'Companies are struggling with finding talent whose pay expectancy matches what they pay current staff'
Two-thirds of Canadian companies (66 per cent) say they are increasing wages this year — up significantly from 51 per cent in 2021 and 44 per cent in 2020, according to a survey released by Express Employment Professionals.
In addition, 28 per cent are increasing benefits, with the most common being increased sick leave (17 per cent), additional health care incentives — such as gym memberships or mental health resources (17 per cent) — along with increased paid time off (16 per cent), more parental leave time (13 per cent) and improved retirement plans (12 per cent).
Despite these efforts, turnover remains high: 35 per cent of companies say that turnover has increased this year compared to last year, and 40 per cent of companies say they have open positions they cannot fill, finds the survey of 504 employers in May.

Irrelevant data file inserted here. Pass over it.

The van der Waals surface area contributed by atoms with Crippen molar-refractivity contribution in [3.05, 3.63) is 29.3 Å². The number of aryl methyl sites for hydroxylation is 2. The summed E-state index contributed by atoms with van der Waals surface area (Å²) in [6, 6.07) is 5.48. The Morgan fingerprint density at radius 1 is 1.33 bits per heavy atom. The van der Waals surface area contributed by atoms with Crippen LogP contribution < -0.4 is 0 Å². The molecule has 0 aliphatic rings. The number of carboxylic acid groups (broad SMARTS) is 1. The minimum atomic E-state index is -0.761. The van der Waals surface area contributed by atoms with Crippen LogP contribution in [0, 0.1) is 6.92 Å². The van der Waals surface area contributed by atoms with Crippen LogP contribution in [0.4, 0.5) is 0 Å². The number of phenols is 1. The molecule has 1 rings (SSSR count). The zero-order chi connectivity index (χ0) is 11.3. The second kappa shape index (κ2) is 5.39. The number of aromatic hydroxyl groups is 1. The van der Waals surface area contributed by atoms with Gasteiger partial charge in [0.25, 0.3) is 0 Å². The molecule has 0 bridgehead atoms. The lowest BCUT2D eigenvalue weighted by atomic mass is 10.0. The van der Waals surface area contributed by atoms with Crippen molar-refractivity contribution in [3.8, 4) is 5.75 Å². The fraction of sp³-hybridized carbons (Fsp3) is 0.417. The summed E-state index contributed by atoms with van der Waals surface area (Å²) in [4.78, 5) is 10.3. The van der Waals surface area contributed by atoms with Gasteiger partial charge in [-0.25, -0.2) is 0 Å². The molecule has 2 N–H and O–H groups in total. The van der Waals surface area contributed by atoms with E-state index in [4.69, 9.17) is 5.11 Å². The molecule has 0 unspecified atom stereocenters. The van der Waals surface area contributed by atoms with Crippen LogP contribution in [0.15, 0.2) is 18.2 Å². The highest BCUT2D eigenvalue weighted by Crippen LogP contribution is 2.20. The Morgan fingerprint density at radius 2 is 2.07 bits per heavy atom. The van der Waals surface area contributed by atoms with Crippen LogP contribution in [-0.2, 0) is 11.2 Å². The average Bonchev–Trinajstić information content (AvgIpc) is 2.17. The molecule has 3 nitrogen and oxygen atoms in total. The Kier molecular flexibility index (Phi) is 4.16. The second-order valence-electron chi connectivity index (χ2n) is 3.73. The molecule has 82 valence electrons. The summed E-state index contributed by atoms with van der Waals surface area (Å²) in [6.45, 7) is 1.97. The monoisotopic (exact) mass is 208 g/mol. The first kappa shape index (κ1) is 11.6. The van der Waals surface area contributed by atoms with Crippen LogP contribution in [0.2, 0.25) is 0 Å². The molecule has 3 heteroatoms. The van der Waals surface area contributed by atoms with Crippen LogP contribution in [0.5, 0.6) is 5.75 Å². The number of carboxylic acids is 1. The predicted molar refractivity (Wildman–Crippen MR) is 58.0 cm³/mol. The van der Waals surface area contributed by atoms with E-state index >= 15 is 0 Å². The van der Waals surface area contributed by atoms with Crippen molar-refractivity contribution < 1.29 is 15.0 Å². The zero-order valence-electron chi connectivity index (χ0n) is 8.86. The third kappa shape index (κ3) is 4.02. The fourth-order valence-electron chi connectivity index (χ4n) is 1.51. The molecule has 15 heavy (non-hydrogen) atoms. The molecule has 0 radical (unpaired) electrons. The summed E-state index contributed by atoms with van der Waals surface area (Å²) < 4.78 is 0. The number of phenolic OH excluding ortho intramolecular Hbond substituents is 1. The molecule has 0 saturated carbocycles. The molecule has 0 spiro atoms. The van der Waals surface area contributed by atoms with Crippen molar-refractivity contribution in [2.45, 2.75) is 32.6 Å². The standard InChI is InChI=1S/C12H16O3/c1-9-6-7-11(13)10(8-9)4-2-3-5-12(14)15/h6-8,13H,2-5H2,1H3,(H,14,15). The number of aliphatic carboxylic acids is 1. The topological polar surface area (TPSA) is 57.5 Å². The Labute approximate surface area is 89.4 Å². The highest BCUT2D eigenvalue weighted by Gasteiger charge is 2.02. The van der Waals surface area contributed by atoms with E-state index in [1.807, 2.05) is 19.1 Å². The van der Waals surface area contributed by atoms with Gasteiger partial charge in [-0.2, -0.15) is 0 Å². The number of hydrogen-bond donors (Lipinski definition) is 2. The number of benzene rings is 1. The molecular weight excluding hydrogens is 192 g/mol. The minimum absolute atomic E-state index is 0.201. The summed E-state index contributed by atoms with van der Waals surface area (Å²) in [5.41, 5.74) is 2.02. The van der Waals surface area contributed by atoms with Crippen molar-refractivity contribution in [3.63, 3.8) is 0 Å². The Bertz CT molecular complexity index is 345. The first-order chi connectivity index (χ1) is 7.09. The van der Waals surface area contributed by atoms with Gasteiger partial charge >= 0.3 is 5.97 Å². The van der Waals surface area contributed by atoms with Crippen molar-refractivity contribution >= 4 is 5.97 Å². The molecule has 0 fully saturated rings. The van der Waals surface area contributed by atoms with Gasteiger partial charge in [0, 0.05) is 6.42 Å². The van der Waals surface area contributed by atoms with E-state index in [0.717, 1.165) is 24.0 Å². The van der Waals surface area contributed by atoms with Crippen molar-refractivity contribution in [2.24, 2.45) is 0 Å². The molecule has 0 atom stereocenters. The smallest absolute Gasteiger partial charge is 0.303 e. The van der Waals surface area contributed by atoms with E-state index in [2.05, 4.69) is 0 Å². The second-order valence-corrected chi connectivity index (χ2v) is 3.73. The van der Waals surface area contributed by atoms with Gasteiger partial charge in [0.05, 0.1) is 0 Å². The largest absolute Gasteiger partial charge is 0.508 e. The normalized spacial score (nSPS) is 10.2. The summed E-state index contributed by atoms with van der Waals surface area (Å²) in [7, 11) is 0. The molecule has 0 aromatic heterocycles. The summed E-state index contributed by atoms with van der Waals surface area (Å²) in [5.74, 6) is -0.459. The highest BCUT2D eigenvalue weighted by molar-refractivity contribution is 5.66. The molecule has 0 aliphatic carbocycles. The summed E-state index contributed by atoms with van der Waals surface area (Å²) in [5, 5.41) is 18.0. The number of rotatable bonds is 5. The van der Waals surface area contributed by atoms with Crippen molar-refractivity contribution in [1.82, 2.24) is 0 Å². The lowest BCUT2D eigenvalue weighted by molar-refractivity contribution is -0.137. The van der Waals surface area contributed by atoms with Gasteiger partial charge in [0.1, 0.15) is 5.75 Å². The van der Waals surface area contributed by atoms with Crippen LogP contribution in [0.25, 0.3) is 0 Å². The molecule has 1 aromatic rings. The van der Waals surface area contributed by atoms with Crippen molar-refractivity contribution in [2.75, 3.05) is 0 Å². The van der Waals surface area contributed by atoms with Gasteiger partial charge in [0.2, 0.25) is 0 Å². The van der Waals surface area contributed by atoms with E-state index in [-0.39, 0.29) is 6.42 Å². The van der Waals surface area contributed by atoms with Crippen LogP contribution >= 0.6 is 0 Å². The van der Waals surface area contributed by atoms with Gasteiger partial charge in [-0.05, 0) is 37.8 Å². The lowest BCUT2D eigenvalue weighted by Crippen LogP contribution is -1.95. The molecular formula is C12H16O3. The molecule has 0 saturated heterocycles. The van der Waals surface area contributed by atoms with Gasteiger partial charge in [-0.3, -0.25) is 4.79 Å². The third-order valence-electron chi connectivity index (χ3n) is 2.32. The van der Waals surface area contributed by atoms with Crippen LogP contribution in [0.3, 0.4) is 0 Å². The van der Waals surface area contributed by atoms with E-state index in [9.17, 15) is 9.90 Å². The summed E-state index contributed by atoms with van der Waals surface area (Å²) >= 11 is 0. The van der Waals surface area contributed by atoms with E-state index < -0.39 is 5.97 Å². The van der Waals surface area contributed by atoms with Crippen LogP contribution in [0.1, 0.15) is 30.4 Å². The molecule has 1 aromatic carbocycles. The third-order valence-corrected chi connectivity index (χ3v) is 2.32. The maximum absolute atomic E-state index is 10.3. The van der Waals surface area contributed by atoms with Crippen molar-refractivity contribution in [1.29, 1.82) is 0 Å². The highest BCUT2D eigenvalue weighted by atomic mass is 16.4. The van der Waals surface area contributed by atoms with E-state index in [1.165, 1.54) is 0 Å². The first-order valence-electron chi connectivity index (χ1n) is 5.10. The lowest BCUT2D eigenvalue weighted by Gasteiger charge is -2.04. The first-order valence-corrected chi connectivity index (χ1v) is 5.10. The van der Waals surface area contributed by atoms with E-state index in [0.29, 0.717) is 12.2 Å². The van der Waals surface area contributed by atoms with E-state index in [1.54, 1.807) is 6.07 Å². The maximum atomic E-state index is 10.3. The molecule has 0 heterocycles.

More than one in three employers (36 per cent) say turnover has increased because of better pay or benefits offered elsewhere, while 28 per cent say it is due to better perks (such as more vacation days, and remote or hybrid work).
Read more: When the grass isn’t always greener
While wages are increasing quickly, it’s not having the same impact when it comes to retaining and attracting employees that it used to, according to Dwayne Williams, an Express franchise owner in Guelph, Ont.
“Many companies have implemented wage increases in the past two years, but it hasn’t helped with attracting workers because labour shortages have led to other companies offering even more, and high inflation means wage increases aren’t keeping up with the cost of living.
“We are seeing less qualified candidates ask for higher wages and companies are struggling with finding talent whose pay expectancy matches what they pay their current staff.”
Additionally, two-thirds (65 per cent) of employers say it is impossible to offer all the benefits that employees want now.
More than one in five companies (21 per cent) say their biggest hiring challenge this year is that their pay is not competitive enough to attract employees, with uncompetitive benefit offerings the second biggest challenge at 16 per cent.